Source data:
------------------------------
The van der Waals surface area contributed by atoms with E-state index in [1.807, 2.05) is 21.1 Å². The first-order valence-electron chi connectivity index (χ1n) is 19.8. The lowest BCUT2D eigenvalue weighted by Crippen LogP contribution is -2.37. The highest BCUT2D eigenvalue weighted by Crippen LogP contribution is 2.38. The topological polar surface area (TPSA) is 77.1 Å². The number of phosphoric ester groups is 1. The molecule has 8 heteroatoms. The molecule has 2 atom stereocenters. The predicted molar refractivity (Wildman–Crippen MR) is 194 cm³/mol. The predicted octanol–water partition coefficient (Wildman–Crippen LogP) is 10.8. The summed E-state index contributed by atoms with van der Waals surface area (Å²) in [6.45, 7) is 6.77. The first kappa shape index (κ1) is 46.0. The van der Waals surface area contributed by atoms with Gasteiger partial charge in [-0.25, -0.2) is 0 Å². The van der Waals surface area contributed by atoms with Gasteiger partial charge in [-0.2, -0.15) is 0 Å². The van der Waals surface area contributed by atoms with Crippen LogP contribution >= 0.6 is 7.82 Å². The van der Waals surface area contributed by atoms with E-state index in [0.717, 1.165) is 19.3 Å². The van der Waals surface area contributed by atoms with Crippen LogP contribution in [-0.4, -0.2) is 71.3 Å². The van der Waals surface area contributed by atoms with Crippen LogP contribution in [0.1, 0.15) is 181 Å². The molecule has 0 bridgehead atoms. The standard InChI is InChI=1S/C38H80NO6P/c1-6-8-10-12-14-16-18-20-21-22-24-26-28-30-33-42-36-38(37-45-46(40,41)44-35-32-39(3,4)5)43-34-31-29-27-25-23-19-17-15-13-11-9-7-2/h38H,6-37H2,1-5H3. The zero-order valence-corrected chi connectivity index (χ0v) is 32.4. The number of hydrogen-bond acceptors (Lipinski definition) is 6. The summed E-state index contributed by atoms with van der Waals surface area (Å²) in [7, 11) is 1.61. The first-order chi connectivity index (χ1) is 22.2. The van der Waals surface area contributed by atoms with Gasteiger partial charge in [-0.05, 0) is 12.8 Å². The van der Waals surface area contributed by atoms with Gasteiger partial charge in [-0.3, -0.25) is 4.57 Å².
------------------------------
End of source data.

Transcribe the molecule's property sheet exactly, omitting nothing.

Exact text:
The van der Waals surface area contributed by atoms with E-state index in [1.807, 2.05) is 21.1 Å². The first-order valence-electron chi connectivity index (χ1n) is 19.8. The lowest BCUT2D eigenvalue weighted by Crippen LogP contribution is -2.37. The highest BCUT2D eigenvalue weighted by Crippen LogP contribution is 2.38. The topological polar surface area (TPSA) is 77.1 Å². The number of phosphoric ester groups is 1. The molecule has 8 heteroatoms. The molecule has 2 atom stereocenters. The predicted molar refractivity (Wildman–Crippen MR) is 194 cm³/mol. The predicted octanol–water partition coefficient (Wildman–Crippen LogP) is 10.8. The summed E-state index contributed by atoms with van der Waals surface area (Å²) in [6.45, 7) is 6.77. The first kappa shape index (κ1) is 46.0. The van der Waals surface area contributed by atoms with Gasteiger partial charge in [-0.25, -0.2) is 0 Å². The van der Waals surface area contributed by atoms with Gasteiger partial charge in [-0.2, -0.15) is 0 Å². The van der Waals surface area contributed by atoms with Crippen LogP contribution >= 0.6 is 7.82 Å². The van der Waals surface area contributed by atoms with E-state index in [0.717, 1.165) is 19.3 Å². The van der Waals surface area contributed by atoms with Crippen LogP contribution in [-0.4, -0.2) is 71.3 Å². The van der Waals surface area contributed by atoms with Crippen LogP contribution in [0.1, 0.15) is 181 Å². The molecule has 0 bridgehead atoms. The standard InChI is InChI=1S/C38H80NO6P/c1-6-8-10-12-14-16-18-20-21-22-24-26-28-30-33-42-36-38(37-45-46(40,41)44-35-32-39(3,4)5)43-34-31-29-27-25-23-19-17-15-13-11-9-7-2/h38H,6-37H2,1-5H3. The zero-order valence-corrected chi connectivity index (χ0v) is 32.4. The number of hydrogen-bond acceptors (Lipinski definition) is 6. The summed E-state index contributed by atoms with van der Waals surface area (Å²) in [7, 11) is 1.61. The first-order chi connectivity index (χ1) is 22.2. The van der Waals surface area contributed by atoms with Gasteiger partial charge in [-0.05, 0) is 12.8 Å². The van der Waals surface area contributed by atoms with Gasteiger partial charge in [-0.3, -0.25) is 4.57 Å².